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## TECHNIQUES OF INTEGRATION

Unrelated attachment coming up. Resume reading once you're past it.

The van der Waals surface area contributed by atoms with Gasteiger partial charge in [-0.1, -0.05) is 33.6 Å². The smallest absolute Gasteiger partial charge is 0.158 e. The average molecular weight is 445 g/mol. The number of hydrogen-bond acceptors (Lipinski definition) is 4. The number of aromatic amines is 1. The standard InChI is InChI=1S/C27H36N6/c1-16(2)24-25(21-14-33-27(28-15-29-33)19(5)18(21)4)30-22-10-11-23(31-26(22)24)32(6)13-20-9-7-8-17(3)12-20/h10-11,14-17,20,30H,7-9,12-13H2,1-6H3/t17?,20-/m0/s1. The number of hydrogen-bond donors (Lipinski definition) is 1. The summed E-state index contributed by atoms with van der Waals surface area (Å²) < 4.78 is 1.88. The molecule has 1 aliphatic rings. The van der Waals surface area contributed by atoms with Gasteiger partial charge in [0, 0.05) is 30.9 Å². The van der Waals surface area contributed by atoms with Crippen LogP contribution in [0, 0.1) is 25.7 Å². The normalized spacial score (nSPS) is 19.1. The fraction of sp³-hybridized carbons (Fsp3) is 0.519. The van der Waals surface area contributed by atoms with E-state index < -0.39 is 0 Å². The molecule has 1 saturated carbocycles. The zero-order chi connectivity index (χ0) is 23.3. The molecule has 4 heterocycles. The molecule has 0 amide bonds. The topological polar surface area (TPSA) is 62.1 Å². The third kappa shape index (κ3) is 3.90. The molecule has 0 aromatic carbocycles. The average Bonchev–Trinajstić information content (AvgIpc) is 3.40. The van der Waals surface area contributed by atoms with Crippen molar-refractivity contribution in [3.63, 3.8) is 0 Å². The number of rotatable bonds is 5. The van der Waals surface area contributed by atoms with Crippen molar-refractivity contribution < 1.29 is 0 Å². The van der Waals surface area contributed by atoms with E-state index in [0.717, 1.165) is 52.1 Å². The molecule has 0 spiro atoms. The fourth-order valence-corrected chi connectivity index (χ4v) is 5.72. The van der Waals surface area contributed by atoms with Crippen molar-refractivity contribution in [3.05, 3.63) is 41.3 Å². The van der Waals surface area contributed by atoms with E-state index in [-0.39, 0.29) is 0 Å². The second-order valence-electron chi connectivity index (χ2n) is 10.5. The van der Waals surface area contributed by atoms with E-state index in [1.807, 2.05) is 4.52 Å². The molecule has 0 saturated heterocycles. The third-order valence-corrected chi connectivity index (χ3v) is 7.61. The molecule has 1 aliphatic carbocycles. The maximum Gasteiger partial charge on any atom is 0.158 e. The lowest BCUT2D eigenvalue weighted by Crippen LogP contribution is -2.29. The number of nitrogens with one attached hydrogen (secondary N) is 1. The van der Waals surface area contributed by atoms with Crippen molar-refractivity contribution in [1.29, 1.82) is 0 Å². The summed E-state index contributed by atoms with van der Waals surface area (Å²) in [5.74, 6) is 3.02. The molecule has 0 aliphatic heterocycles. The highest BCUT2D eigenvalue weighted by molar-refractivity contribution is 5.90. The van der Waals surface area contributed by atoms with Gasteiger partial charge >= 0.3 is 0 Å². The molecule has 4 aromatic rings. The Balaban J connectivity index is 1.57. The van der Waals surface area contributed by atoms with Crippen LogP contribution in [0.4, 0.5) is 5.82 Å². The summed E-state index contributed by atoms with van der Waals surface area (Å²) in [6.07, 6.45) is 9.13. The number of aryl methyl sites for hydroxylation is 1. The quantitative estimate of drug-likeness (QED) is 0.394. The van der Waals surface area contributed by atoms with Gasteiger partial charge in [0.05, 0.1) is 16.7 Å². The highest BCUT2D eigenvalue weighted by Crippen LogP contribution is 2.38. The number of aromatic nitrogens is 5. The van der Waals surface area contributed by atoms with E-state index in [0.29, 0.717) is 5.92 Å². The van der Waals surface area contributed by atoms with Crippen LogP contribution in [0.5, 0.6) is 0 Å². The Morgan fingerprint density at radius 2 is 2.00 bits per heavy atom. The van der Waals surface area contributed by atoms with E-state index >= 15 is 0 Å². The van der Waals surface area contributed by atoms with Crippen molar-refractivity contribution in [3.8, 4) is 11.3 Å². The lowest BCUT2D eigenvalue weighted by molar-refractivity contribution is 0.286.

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**7**TECHNIQUES OF INTEGRATION**TECHNIQUES OF INTEGRATION**• There are two situations in which it is impossible to find the exact value of a definite integral.**TECHNIQUES OF INTEGRATION**• The first situation arises from the fact that, in order to evaluate using the Fundamental Theorem of Calculus (FTC), we need to know an antiderivative of f.**TECHNIQUES OF INTEGRATION**• However, sometimes, it is difficult, or even impossible, to find an antiderivative (Section 7.5). • For example, it is impossible to evaluate the following integrals exactly:**TECHNIQUES OF INTEGRATION**• The second situation arises when the function is determined from a scientific experiment through instrument readings or collected data. • There may be no formula for the function (as we will see in Example 5).**TECHNIQUES OF INTEGRATION**• In both cases, we need to find approximate values of definite integrals.**TECHNIQUES OF INTEGRATION**7.7Approximate Integration • In this section, we will learn: • How to find approximate values • of definite integrals.**APPROXIMATE INTEGRATION**• We already know one method for approximate integration. • Recall that the definite integral is defined as a limit of Riemann sums. • So, any Riemann sum could be used as an approximation to the integral.**APPROXIMATE INTEGRATION**• If we divide [a, b] into n subintervals of equal length ∆x = (b – a)/n, we have: • where xi* is any point in the i th subinterval [xi -1, xi].**Ln APPROXIMATION**Equation 1 • If xi* is chosen to be the left endpoint of the interval, then xi* = xi -1 and we have: • The approximation Ln is called the left endpoint approximation.**Ln APPROXIMATION**• If f(x) ≥ 0, the integral represents an area and Equation 1 represents an approximation of this area by the rectangles shown here.**Rn APPROXIMATION**Equation 2 • If we choose xi* to be the right endpoint, xi* = xi and we have: • The approximation Rniscalled right endpoint approximation.**APPROXIMATE INTEGRATION**• In Section 5.2, we also considered the case where xi* is chosen to be the midpoint of the subinterval [xi -1, xi].**Mn APPROXIMATION**• The figure shows the midpoint approximation Mn.**Mn APPROXIMATION**• Mn appears to be better than either Ln or Rn.**THE MIDPOINT RULE**• where and**TRAPEZOIDAL RULE**• Another approximation—called the Trapezoidal Rule—results from averaging the approximations in Equations 1 and 2, as follows.**THE TRAPEZOIDAL RULE**• where ∆x = (b – a)/n and xi = a + i ∆x**TRAPEZOIDAL RULE**• The reason for the name can be seen from the figure, which illustrates the case f(x) ≥ 0.**TRAPEZOIDAL RULE**• The area of the trapezoid that lies above the i th subinterval is: • If we add the areas of all these trapezoids,we get the right side of the Trapezoidal Rule.**APPROXIMATE INTEGRATION**Example 1 • Approximate the integral with n = 5, using: a. Trapezoidal Rule • b. Midpoint Rule**APPROXIMATE INTEGRATION**Example 1 a • With n = 5, a = 1 and b = 2, we have: ∆x = (2 – 1)/5 = 0.2 • So, the Trapezoidal Rule gives:**APPROXIMATE INTEGRATION**Example 1 a • The approximation is illustrated here.**APPROXIMATE INTEGRATION**Example 1 b • The midpoints of the five subintervals are: 1.1, 1.3, 1.5, 1.7, 1.9**APPROXIMATE INTEGRATION**Example 1 b • So, the Midpoint Rule gives:**APPROXIMATE INTEGRATION**• In Example 1, we deliberately chose an integral whose value can be computed explicitly so that we can see how accurate the Trapezoidal and Midpoint Rules are. • By the FTC,**APPROXIMATION ERROR**• The error in using an approximation is defined as the amount that needs to be added to the approximation to make it exact.**APPROXIMATE INTEGRATION**• From the values in Example 1, we see that the errors in the Trapezoidal and Midpoint Rule approximations for n = 5 are:ET≈ – 0.002488 EM≈ 0.001239**APPROXIMATE INTEGRATION**• In general, we have:**APPROXIMATE INTEGRATION**• The tables show the results of calculations similar to those in Example 1. • However, these are for n = 5, 10, and 20 and for the left and right endpoint approximations and also the Trapezoidal and Midpoint Rules.**APPROXIMATE INTEGRATION**• We can make several observations from these tables.**OBSERVATION 1**• In all the methods. we get more accurate approximations when we increase n. • However, very large values of n result in so many arithmetic operations that we have to beware of accumulated round-off error.**OBSERVATION 2**• The errors in the left and right endpoint approximations are: • Opposite in sign • Appear to decrease by a factor of about 2 when we double the value of n**OBSERVATION 3**• The Trapezoidal and Midpoint Rules are much more accurate than the endpoint approximations.**OBSERVATION 4**• The errors in the Trapezoidal and Midpoint Rules are: • Opposite in sign • Appear to decrease by a factor of about 4 when we double the value of n**OBSERVATION 5**• The size of the error in the Midpoint Rule is about half that in the Trapezoidal Rule.**MIDPOINT RULE VS. TRAPEZOIDAL RULE**• The figure shows why we can usually expect the Midpoint Rule to be more accurate than the Trapezoidal Rule.**MIDPOINT RULE VS. TRAPEZOIDAL RULE**• The area of a typical rectangle in the Midpoint Rule is the same as the area of the trapezoid ABCD whose upper side is tangent to the graph at P.**MIDPOINT RULE VS. TRAPEZOIDAL RULE**• The area of this trapezoid is closer to the area under the graph than is the area of that used in the Trapezoidal Rule.**MIDPOINT RULE VS. TRAPEZOIDAL RULE**• The midpoint error (shaded red) is smaller than the trapezoidal error (shaded blue).**OBSERVATIONS**• These observations are corroborated in the following error estimates—which are proved in books on numerical analysis.**OBSERVATIONS**• Notice that Observation 4 corresponds to the n2 in each denominator because: (2n)2 = 4n2**APPROXIMATE INTEGRATION**• That the estimates depend on the size of the second derivative is not surprising if you look at the figure. • f’’(x) measures how much the graph is curved. • Recall that f’’(x) measures how fast the slope of y = f(x) changes.**ERROR BOUNDS**Estimate 3 • Suppose | f’’(x) | ≤ Kfor a≤ x ≤ b. • If ET and EM are the errors in the Trapezoidal and Midpoint Rules, then**ERROR BOUNDS**• Let’s apply this error estimate to the Trapezoidal Rule approximation in Example 1. • If f(x) = 1/x, then f’(x) = -1/x2 and f’’(x) = 2/x3. • As 1 ≤ x ≤ 2, we have 1/x ≤ 1;so,**ERROR BOUNDS**• So, taking K = 2, a = 1, b = 2, and n = 5 in the error estimate (3), we see:**ERROR BOUNDS**• Comparing this estimate with the actual error of about 0.002488, we see that it can happen that the actual error is substantially less than the upper bound for the error given by (3).**ERROR ESTIMATES**Example 2 • How large should we take n in order to guarantee that the Trapezoidal and Midpoint Rule approximations for are accurate to within 0.0001?**ERROR ESTIMATES**Example 2 • We saw in the preceding calculation that | f’’(x) | ≤ 2 for 1 ≤ x ≤ 2 • So, we can take K = 2, a = 1, and b = 2 in (3).